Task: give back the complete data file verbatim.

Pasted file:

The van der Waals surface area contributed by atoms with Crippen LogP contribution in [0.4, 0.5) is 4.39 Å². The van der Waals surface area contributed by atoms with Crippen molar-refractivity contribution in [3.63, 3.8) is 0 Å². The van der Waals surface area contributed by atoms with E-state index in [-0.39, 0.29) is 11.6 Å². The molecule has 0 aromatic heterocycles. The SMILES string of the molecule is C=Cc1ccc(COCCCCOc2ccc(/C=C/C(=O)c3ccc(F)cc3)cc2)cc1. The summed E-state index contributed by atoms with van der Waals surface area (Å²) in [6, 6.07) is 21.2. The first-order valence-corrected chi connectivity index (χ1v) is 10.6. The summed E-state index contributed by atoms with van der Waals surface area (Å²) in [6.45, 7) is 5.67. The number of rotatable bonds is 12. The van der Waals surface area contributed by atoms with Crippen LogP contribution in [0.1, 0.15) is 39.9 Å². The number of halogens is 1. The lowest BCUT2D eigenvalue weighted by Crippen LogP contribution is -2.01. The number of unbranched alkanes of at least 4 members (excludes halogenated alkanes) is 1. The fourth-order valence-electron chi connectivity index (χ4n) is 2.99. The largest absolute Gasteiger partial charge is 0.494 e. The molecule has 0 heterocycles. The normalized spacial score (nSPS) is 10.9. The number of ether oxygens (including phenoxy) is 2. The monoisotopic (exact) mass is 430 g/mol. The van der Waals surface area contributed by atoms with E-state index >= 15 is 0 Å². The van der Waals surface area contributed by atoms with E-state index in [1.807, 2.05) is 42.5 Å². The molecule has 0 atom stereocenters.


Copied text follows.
The van der Waals surface area contributed by atoms with Crippen LogP contribution in [0.4, 0.5) is 4.39 Å². The van der Waals surface area contributed by atoms with Crippen molar-refractivity contribution in [3.63, 3.8) is 0 Å². The van der Waals surface area contributed by atoms with E-state index in [-0.39, 0.29) is 11.6 Å². The molecule has 0 aromatic heterocycles. The SMILES string of the molecule is C=Cc1ccc(COCCCCOc2ccc(/C=C/C(=O)c3ccc(F)cc3)cc2)cc1. The summed E-state index contributed by atoms with van der Waals surface area (Å²) in [6, 6.07) is 21.2. The first-order valence-corrected chi connectivity index (χ1v) is 10.6. The summed E-state index contributed by atoms with van der Waals surface area (Å²) in [6.45, 7) is 5.67. The number of rotatable bonds is 12. The van der Waals surface area contributed by atoms with Crippen LogP contribution in [0.1, 0.15) is 39.9 Å². The number of halogens is 1. The lowest BCUT2D eigenvalue weighted by Crippen LogP contribution is -2.01. The number of unbranched alkanes of at least 4 members (excludes halogenated alkanes) is 1. The fourth-order valence-electron chi connectivity index (χ4n) is 2.99. The largest absolute Gasteiger partial charge is 0.494 e. The molecule has 0 heterocycles. The normalized spacial score (nSPS) is 10.9. The number of ether oxygens (including phenoxy) is 2. The monoisotopic (exact) mass is 430 g/mol. The van der Waals surface area contributed by atoms with E-state index >= 15 is 0 Å². The van der Waals surface area contributed by atoms with E-state index in [1.807, 2.05) is 42.5 Å². The molecule has 0 atom stereocenters.